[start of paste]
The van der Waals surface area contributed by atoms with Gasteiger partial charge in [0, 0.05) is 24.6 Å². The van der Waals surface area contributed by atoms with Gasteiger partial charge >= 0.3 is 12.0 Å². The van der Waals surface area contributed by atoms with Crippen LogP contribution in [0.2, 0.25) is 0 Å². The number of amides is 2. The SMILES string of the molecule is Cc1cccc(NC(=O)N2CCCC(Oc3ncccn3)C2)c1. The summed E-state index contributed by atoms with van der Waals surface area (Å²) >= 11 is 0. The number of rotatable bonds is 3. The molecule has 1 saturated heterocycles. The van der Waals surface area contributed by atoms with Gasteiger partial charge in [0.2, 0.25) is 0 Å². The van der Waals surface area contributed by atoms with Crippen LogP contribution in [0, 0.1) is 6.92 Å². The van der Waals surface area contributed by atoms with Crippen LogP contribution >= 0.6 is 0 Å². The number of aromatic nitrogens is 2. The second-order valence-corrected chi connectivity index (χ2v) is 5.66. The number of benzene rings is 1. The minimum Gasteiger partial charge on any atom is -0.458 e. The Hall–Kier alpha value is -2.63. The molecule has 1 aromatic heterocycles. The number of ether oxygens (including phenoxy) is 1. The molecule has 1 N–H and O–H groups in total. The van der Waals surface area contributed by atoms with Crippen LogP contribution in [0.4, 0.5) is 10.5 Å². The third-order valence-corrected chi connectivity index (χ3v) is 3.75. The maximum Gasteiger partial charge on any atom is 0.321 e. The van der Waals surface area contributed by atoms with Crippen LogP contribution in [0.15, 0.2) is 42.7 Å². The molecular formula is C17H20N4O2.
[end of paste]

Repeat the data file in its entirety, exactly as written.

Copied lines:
The van der Waals surface area contributed by atoms with Gasteiger partial charge in [0, 0.05) is 24.6 Å². The van der Waals surface area contributed by atoms with Gasteiger partial charge >= 0.3 is 12.0 Å². The van der Waals surface area contributed by atoms with Crippen LogP contribution in [0.2, 0.25) is 0 Å². The number of amides is 2. The SMILES string of the molecule is Cc1cccc(NC(=O)N2CCCC(Oc3ncccn3)C2)c1. The summed E-state index contributed by atoms with van der Waals surface area (Å²) >= 11 is 0. The number of rotatable bonds is 3. The molecule has 1 saturated heterocycles. The van der Waals surface area contributed by atoms with Gasteiger partial charge in [0.2, 0.25) is 0 Å². The van der Waals surface area contributed by atoms with Crippen LogP contribution in [0, 0.1) is 6.92 Å². The van der Waals surface area contributed by atoms with Crippen LogP contribution >= 0.6 is 0 Å². The number of aromatic nitrogens is 2. The second-order valence-corrected chi connectivity index (χ2v) is 5.66. The number of benzene rings is 1. The minimum Gasteiger partial charge on any atom is -0.458 e. The Hall–Kier alpha value is -2.63. The molecule has 1 aromatic heterocycles. The number of ether oxygens (including phenoxy) is 1. The molecule has 1 N–H and O–H groups in total. The van der Waals surface area contributed by atoms with Crippen LogP contribution in [0.4, 0.5) is 10.5 Å². The third-order valence-corrected chi connectivity index (χ3v) is 3.75. The maximum Gasteiger partial charge on any atom is 0.321 e. The van der Waals surface area contributed by atoms with Crippen LogP contribution in [0.15, 0.2) is 42.7 Å². The molecular formula is C17H20N4O2.